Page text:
Budget analysis is an indispensable part of most companies, and such professionals are needed in order to develop and implement budget plans which will allocate company and government resources correctly. Budget analysts can work in several of different industries that can be personal, nonprofit, or governmental.
When working for a private company, a analyst will usually analyze the businesses budget and try to find ways to cut down on costs and improve profitability. In a government place, these professionals will try to find the most effective methods to distribute tax dollars amongst state, local, and Federal communities.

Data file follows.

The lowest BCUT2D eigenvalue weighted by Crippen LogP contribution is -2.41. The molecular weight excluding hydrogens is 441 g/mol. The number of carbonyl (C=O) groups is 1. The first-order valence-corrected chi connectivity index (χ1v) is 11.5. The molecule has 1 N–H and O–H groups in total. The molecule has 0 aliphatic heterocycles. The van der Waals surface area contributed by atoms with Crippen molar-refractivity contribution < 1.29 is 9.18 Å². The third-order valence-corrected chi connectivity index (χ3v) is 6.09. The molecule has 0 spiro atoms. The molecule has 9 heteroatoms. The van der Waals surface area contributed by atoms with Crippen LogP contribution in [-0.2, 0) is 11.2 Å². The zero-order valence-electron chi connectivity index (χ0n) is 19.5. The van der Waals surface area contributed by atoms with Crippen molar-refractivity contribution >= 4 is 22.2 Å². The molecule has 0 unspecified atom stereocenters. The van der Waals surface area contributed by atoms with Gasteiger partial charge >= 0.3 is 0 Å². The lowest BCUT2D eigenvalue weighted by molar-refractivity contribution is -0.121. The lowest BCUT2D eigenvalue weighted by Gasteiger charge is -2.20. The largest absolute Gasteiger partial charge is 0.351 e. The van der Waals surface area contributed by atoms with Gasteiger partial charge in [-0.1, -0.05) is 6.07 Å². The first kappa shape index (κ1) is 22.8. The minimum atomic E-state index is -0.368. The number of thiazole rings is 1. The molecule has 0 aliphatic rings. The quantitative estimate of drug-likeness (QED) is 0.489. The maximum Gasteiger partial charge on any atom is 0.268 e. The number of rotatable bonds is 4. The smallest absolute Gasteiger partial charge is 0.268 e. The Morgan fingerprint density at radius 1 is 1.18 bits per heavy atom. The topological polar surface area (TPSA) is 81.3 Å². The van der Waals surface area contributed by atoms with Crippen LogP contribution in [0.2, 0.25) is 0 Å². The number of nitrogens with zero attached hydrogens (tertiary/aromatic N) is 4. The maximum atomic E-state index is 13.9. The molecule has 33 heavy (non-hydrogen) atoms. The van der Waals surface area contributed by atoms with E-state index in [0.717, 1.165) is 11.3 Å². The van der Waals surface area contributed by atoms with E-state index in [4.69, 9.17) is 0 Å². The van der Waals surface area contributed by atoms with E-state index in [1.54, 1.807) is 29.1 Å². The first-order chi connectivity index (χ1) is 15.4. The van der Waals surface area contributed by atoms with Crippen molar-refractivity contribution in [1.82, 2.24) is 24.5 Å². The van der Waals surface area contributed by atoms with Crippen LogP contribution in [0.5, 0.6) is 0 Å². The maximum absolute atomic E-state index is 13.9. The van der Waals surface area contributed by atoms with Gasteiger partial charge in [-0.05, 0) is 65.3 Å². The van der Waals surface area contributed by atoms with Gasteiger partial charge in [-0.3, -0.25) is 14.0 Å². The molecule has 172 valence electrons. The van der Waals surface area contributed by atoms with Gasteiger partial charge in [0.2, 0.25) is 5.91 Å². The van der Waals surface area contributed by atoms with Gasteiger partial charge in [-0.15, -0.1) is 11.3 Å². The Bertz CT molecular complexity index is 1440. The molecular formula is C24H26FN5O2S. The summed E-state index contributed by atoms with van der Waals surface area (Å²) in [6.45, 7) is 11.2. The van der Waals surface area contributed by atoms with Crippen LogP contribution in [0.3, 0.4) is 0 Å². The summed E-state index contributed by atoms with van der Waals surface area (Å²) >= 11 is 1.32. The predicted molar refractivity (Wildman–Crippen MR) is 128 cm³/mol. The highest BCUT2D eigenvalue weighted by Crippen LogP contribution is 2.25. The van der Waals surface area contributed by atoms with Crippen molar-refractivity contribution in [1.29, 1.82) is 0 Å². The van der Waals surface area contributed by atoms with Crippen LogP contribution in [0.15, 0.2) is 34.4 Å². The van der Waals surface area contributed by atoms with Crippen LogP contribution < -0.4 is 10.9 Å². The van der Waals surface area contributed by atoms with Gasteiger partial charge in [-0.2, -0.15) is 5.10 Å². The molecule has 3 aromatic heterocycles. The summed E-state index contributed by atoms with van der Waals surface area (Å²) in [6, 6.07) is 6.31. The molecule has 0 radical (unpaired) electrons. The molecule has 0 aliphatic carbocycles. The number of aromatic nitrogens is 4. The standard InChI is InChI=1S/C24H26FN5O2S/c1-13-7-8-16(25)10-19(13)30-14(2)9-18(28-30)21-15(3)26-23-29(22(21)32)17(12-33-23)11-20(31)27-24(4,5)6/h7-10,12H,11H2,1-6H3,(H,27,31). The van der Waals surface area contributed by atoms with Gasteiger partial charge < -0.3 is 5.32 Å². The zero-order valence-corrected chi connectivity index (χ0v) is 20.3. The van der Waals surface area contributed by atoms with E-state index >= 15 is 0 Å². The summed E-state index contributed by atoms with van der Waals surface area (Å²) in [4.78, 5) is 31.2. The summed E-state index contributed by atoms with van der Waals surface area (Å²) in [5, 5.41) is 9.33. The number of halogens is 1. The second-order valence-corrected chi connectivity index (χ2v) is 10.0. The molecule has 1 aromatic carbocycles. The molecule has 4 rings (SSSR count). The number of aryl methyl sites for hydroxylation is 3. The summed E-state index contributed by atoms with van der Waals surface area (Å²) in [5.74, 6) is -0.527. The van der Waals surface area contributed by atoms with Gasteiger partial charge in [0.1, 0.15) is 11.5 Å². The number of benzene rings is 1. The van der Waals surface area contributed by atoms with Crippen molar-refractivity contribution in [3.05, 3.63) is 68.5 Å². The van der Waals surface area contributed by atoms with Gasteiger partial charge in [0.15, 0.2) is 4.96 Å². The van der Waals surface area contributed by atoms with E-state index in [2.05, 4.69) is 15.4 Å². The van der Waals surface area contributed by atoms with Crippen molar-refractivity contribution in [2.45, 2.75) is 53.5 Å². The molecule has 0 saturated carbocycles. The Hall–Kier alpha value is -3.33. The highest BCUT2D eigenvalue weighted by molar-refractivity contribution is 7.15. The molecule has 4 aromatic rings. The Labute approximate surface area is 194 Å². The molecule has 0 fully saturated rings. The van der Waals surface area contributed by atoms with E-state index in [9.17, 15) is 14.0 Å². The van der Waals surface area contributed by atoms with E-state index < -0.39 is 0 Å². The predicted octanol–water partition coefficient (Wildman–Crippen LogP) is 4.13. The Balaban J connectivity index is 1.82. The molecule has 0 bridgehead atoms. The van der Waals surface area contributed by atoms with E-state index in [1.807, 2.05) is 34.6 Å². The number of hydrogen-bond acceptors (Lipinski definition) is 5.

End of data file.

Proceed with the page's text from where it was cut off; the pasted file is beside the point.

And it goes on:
Budget analysts have an increasing role in corporations because of restructuring and downsizing, and they’re increasingly important in order to do policy analysis and money saving legislation.
The working conditions for budget analysts are typically comfortable and demand a cubicle setting, with a mean of 40 hours worked each week. They might also be under a tight schedule so as to meet deadlines for budgeting growth projects.
It is typical for a budget supervisor to require a master’s degree in accounting or a related field like finance or business. In 2006, they held over 60,000 jobs in America, with public sector employment in Federal and local governments being the chief source of employment at 44%. Other regions which hire these employees include financial institutions, scientific businesses, manufacturing corporations, and colleges.
Overall employment prospects are rather secure and should grow at roughly the population average during the next ten years, particularly for those who have a master’s degree in accounting.